7. Ph ng pháp d y và h c theo h c ch tín ch Thi t k c ng chi ti t môn h c PREPARING A COURSE: BUILDING A SYLLABUS Start with the basic information of the course, including the year and semester of the course, the course title and number, number of credits, and the meeting time/place. Provide your name, office address (and a map if it’s hard to find), and your contact information. Indicate whether students need to make appointments or may just stop in. If you list a home number, be specific about any restrictions for its use. Next, clarify what prerequisites, knowledge, skills, or experience you expect students to have or courses they should have completed. Suggest ways they might refresh skills if they’re uncertain about their readiness. When discussing the course, outline the course purpose(s); what is the course about and why would students want to learn the material? Outline the three to five general goals or objectives for the course (see Course design for more information), and explain why you’ve arranged topics in a given order and the logic of themes or concepts you’ve selected. When discussing the course format and activities, tell students whether the class involves fieldwork, research projects, lectures, and/or discussion, and indicate which activities are optional, if any. In regard to the textbooks & readings, include information about why the readings were selected. Show the relationship between the readings and the course objectives. Let students know whether they are required to read before class meetings. Also detail any additional materials or equipment that will be needed. Specify the nature and format of the assignments, and their deadlines. Give the exam dates and indicate the nature of the tests (essay, short–answer, take–home, other). Explain how the assignments relate to the course objectives. Describe the grading procedures, including the components of the final grade and weights for each component. Explain whether you will grade on a curve or use an absolute scale, if you accept extra credit work, and if any of the grades can be dropped. Also explain any other course requirements, such as study groups or office hour attendance. Clearly state your policies regarding class attendance, late work, missing homework, tests or exams, makeups, extra credit, requesting extensions, reporting illnesses, cheating and plagiarism. You might also list acceptable and unacceptable classroom behavior. Let students know that if they need an accommodation for any type of disability, they should meet with you to discuss what modifications are necessary. Include a course calendar with the sequence of course topics, readings, and assignments. Exam dates should be firmly fixed, while dates for topics and activities may be tentative. 187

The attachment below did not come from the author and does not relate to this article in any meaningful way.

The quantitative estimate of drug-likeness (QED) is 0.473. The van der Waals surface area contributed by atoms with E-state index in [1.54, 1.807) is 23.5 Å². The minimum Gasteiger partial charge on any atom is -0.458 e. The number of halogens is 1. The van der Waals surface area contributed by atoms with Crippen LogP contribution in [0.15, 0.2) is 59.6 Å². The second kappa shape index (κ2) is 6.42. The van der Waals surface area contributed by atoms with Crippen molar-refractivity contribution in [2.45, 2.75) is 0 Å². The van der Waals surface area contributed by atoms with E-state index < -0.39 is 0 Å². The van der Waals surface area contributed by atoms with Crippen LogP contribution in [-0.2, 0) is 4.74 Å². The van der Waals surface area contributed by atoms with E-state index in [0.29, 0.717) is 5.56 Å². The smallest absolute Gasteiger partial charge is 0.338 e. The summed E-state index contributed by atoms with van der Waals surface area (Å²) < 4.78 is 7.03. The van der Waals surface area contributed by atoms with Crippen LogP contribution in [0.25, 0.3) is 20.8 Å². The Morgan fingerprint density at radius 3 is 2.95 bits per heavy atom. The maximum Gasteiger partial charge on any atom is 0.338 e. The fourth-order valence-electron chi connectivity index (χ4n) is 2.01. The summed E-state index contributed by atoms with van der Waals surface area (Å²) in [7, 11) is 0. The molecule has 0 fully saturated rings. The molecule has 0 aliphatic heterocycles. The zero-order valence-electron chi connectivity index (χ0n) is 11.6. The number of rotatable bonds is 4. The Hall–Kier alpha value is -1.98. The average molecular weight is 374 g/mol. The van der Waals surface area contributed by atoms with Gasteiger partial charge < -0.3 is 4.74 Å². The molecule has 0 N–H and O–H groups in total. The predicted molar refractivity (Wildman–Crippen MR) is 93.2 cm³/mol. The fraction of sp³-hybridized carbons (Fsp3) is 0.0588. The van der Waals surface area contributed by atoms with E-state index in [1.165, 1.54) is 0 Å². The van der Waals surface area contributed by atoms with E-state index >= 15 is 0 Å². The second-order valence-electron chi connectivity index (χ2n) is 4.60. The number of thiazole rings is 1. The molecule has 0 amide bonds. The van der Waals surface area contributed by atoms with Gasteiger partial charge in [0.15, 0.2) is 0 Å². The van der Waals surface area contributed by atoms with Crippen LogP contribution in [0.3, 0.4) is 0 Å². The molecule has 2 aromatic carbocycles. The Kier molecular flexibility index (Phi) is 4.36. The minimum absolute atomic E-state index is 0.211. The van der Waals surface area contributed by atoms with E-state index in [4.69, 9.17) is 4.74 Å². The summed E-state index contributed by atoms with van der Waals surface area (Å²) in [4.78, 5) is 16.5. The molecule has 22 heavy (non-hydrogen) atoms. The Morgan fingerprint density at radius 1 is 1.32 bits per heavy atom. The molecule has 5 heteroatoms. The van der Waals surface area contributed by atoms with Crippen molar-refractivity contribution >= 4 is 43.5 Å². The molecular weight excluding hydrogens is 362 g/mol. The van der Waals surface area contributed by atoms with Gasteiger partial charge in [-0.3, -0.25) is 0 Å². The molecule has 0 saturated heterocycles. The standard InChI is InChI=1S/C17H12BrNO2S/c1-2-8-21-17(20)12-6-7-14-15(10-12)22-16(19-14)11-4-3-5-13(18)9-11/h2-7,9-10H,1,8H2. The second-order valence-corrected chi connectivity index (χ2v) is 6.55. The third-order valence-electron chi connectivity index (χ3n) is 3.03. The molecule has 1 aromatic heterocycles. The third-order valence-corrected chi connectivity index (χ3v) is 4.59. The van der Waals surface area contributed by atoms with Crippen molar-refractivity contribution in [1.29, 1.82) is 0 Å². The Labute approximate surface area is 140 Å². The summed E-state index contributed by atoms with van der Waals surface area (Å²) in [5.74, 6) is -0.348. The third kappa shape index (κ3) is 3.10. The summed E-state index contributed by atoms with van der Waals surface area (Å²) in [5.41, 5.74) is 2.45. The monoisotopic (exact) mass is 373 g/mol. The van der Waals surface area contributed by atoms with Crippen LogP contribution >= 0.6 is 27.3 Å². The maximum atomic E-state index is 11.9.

8. Ph ng pháp d y và h c theo h c ch tín ch Thi t k c ng chi ti t môn h c Also list on the course calendar the last day students can withdraw without penalty. Give students a sense of how much preparation and work the course will take. Finally, a syllabus is a written contract between you and your students. End with a caveat to protect yourself if changes must be made once the course begins; e.g., “The schedule and procedures in this course are subject to change in the event of extenuating circumstances.” For more information, please see Ombud’s Website. Resources: Appleby, Drew C. “How to improve your teaching with the course syllabus.” APS Observer, May/June 1994. Davis, Barbara Gross. Tools for teaching. San Francisco: Jossey–Bass, 1993. “Syllabus Checklist.” (2002). Teaching Matters, 6 (1), 8. This material is drawn from Eddy, Judy. (2001). Creating a Syllabus. Handout. 188